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Glickman: Constituency needed for ag development

2012_0705_AspenPanelists

Aspen Ideas Festival panelists, from left: Former Agriculture Secretary Dan Glickman, now with The Aspen Institute and The Bipartisan Policy Center; Lauren Bush of FEED; former Senate Major Leader Tom Daschle, now a DLA Piper senior policy adviser and a distinguished senior fellow at the Center for American Progress; Helene Gayle of CARE USA, and Beth Sauerhaft of PepsiCo. (Michael Brands)


By JERRY HAGSTROM

ASPEN, Colo. — Advocates for agricultural development in Third World countries need to develop a constituency for supporting those programs in Congress, former Agriculture Secretary Dan Glickman warned here during the Aspen Ideas Festival.

Dan Glickman
Dan Glickman
After a number of panelists discussing “How will we feed 9 billion of us?” talked about the importance of shifting from food aid to helping farmers in developing countries improve their productivity, Glickman noted that American farmers have been supporters of food aid programs because “it supplied income” to them.

But with the shift to agriculture development programs there is a danger, he said, that those programs will not have a long-term constituency.

“The trick is to build political support for when it is needed,” added Glickman, executive director of the Aspen Institute Congressional Program, as well as senior fellow at the Bipartisan Policy Center and chairman of the Food Research and Action Center.

Under the Obama administration, the U.S. Agency for International Development has increased agricultural aid to developing countries and started making some food aid purchases near the food-deprived areas rather than in the United States. But there have also been moves in Congress to cut spending on those programs.

Tom Daschle
Tom Daschle
During the panel discussion, former Senate Majority Leader Tom Daschle, D-S.D., said, “We’ve got to make [foreign aid] more relevant to most people in our country today.”

There is an image that foreign aid constitutes 25 to 30 percent of the U.S. budget, he said, while the reality is that it constitutes only 1 percent of federal spending. Daschle's consulting clients now include Pioneer.

In the next 40 years, Daschle said, the world will have to produce as much food as in the last 8,000 years. The world needs to produce more, affordable nutritious food while at the same time producing it more efficiently, especially in the use of water, he added.

Helene Gayle
Helene Gayle
CARE USA President and CEO Helen Gayle said population pressures and climate change pose particularly daunting challenges for feeding 9 billion people, the projected world population by 2050.

At present, she added, “There is probably enough food to feed people, but it is maldistributed.”

In Africa, Gayle noted, women are the major cultivators, but often can’t get financial credit. Congress needs to “revitalize” agriculture aid, she said, but cooperation with the private sector is also vital to encourage innovation.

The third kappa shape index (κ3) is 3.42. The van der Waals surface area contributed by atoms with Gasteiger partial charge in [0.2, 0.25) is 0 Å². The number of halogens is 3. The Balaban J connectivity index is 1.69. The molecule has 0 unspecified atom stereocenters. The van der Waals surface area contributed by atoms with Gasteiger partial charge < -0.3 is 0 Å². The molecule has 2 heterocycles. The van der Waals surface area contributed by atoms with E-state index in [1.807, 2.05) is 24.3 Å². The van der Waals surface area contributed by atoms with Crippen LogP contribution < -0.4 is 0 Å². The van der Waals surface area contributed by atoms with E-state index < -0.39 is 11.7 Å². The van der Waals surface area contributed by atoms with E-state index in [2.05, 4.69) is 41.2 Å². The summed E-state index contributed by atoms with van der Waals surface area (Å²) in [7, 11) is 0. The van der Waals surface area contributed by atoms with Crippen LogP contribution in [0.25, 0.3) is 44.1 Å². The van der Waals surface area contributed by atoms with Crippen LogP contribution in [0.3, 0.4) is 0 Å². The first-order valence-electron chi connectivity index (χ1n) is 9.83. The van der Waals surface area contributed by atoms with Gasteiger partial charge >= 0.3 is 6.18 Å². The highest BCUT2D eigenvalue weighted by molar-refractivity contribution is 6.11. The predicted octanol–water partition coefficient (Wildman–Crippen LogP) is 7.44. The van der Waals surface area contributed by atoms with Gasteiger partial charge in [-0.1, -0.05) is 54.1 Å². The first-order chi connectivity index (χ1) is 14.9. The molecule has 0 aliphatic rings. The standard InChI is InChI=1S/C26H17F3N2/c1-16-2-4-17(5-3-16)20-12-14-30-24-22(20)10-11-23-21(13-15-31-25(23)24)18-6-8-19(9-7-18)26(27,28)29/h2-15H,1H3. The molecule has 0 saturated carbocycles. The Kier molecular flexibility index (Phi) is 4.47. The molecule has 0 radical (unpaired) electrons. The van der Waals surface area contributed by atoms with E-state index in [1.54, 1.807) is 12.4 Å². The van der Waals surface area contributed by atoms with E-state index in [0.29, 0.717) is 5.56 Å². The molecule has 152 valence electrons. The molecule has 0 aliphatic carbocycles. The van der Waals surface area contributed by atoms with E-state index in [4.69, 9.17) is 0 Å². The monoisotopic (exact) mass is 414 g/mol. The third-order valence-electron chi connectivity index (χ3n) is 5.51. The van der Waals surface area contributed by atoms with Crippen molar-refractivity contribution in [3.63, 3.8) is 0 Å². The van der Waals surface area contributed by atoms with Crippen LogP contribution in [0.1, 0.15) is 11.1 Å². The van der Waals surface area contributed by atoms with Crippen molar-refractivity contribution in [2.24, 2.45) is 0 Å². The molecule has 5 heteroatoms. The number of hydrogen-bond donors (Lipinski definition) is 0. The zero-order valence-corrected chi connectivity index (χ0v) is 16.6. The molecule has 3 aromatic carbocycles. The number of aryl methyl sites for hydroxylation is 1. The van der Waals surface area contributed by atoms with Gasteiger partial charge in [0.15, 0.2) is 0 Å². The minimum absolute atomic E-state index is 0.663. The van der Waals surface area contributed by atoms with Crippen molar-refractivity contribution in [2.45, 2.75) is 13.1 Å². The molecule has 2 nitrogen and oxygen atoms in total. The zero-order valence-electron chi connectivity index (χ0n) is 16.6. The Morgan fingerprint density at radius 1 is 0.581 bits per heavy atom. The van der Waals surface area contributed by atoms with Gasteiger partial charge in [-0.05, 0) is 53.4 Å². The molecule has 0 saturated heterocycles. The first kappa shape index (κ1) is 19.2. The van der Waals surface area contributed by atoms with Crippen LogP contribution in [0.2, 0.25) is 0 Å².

Beth Sauerhaft
Beth Sauerhaft
Beth Sauerhaft, director of global environmental sustainability for PepsiCo, said that her company is “working on developing the right recipe for feeding another billion people.”

“Every product we make relies on agricultural raw materials,” Sauerhaft said, noting that PepsiCo has operations in 200 countries.

In its quest for productivity and sustainability, Sauerhaft said, PepsiCo is working with 600 small sunflower growers in Mexico to process their production into heart-healthy sunflower oil. In that project, the company has partnered with the Inter-American Development Bank and signed seven-year contracts with the farmers to buy their production. Under these conditions, banks view farmers as much better credit risks, she said.

“They can buy inputs. They are getting the raw materials that they need and they are gaining a lot of skills that they can apply to other crops in rotation,” said Sauerhaft, a former USDA Natural Resources Conservation Service and Environmental Protection Agency official.

Lauren Bush
Lauren Bush
Lauren Bush, a fashion model and designer who is an honorary spokesperson for the U.N. World Food Program and founder of FEED, an organization that sells bags to benefit school feeding, noted that she had started her organization because, like other young people, she wanted to move from talk to action.

Bush, the daughter of President George W. Bush’s brother, Neil, is married to David Lauren, the son of clothing designer Ralph Lauren.

Since the recession, she said, “We now see food insecurity in our backyards.”

But she noted that food insecurity in the United States is different. “It’s a shame that people can go to McDonald’s and fill up rather than go to the grocery store and get healthy produce,” she said.

Bush said she also visited American schools and found that “many schools have only a deep fryer and a freezer.”

Bush’s FEED project has raised enough money through the sale of products to provide more than 60 million school meals to children around the world through WFP, and has also raised funds for UNICEF’s Vitamin A and micronutrient supplements program, according to the FEED website.

The organization provided bags labeled “FEED ideas” to Aspen Ideas Festival registrants, and the festival donated 10 school meals per bag, the same amount that would be provided through the purchase of a bag.

USAID was a funder of the panel and of another panel called “The Politics of Sex” about the need for accessible reproductive health services for women in developing countries. PepsiCo was an underwriter of the festival.